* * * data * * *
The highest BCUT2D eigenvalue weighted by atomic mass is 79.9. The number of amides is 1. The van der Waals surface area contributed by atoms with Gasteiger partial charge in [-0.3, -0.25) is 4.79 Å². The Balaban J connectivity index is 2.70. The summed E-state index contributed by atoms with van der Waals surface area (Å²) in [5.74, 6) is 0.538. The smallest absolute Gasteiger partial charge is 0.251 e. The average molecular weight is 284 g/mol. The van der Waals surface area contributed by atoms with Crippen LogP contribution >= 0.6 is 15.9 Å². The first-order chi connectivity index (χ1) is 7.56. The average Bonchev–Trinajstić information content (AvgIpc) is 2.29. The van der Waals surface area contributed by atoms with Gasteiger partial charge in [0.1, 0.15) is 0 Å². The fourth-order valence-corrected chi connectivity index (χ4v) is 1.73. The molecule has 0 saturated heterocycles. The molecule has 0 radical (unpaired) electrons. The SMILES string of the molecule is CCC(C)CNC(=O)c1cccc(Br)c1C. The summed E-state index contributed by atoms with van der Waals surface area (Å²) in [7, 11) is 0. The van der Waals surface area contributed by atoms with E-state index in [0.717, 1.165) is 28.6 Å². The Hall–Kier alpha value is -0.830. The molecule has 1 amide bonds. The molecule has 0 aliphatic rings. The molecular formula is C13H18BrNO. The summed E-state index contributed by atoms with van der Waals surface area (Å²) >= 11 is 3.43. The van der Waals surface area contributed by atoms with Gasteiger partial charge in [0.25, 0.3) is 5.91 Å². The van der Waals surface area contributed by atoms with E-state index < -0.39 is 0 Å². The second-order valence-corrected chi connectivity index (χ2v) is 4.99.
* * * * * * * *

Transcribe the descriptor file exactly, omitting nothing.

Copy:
The highest BCUT2D eigenvalue weighted by atomic mass is 79.9. The number of amides is 1. The van der Waals surface area contributed by atoms with Gasteiger partial charge in [-0.3, -0.25) is 4.79 Å². The Balaban J connectivity index is 2.70. The summed E-state index contributed by atoms with van der Waals surface area (Å²) in [5.74, 6) is 0.538. The smallest absolute Gasteiger partial charge is 0.251 e. The average molecular weight is 284 g/mol. The van der Waals surface area contributed by atoms with Crippen LogP contribution >= 0.6 is 15.9 Å². The first-order chi connectivity index (χ1) is 7.56. The average Bonchev–Trinajstić information content (AvgIpc) is 2.29. The van der Waals surface area contributed by atoms with Gasteiger partial charge in [0.1, 0.15) is 0 Å². The fourth-order valence-corrected chi connectivity index (χ4v) is 1.73. The molecule has 0 saturated heterocycles. The molecule has 0 radical (unpaired) electrons. The SMILES string of the molecule is CCC(C)CNC(=O)c1cccc(Br)c1C. The summed E-state index contributed by atoms with van der Waals surface area (Å²) in [7, 11) is 0. The van der Waals surface area contributed by atoms with E-state index in [0.717, 1.165) is 28.6 Å². The Hall–Kier alpha value is -0.830. The molecule has 1 amide bonds. The molecule has 0 aliphatic rings. The molecular formula is C13H18BrNO. The summed E-state index contributed by atoms with van der Waals surface area (Å²) >= 11 is 3.43. The van der Waals surface area contributed by atoms with Gasteiger partial charge in [0.25, 0.3) is 5.91 Å². The van der Waals surface area contributed by atoms with E-state index < -0.39 is 0 Å². The second-order valence-corrected chi connectivity index (χ2v) is 4.99.